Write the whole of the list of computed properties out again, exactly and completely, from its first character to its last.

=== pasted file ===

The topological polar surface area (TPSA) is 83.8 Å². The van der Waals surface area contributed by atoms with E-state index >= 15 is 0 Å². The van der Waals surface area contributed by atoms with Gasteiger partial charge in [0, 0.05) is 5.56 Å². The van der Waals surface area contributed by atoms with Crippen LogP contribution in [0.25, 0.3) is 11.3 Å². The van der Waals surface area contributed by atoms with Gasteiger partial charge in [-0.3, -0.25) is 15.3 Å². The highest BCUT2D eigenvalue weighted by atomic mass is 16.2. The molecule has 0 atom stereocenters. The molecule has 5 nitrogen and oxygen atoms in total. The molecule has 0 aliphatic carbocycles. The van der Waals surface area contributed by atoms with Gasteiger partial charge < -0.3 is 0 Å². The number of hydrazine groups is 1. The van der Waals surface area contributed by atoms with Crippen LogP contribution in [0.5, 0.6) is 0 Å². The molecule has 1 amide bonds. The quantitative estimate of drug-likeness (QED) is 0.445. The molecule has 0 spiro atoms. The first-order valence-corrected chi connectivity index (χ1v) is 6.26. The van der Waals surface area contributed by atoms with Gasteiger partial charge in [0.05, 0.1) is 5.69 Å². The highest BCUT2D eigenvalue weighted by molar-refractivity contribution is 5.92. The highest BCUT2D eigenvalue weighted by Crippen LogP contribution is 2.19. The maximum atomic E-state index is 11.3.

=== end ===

The topological polar surface area (TPSA) is 83.8 Å². The van der Waals surface area contributed by atoms with E-state index >= 15 is 0 Å². The van der Waals surface area contributed by atoms with Gasteiger partial charge in [0, 0.05) is 5.56 Å². The van der Waals surface area contributed by atoms with Crippen LogP contribution in [0.25, 0.3) is 11.3 Å². The van der Waals surface area contributed by atoms with Gasteiger partial charge in [-0.3, -0.25) is 15.3 Å². The highest BCUT2D eigenvalue weighted by atomic mass is 16.2. The molecule has 0 atom stereocenters. The molecule has 5 nitrogen and oxygen atoms in total. The molecule has 0 aliphatic carbocycles. The van der Waals surface area contributed by atoms with Gasteiger partial charge < -0.3 is 0 Å². The number of hydrazine groups is 1. The van der Waals surface area contributed by atoms with Crippen LogP contribution in [0.5, 0.6) is 0 Å². The molecule has 1 amide bonds. The quantitative estimate of drug-likeness (QED) is 0.445. The molecule has 0 spiro atoms. The first-order valence-corrected chi connectivity index (χ1v) is 6.26. The van der Waals surface area contributed by atoms with Gasteiger partial charge in [0.05, 0.1) is 5.69 Å². The highest BCUT2D eigenvalue weighted by molar-refractivity contribution is 5.92. The highest BCUT2D eigenvalue weighted by Crippen LogP contribution is 2.19. The maximum atomic E-state index is 11.3.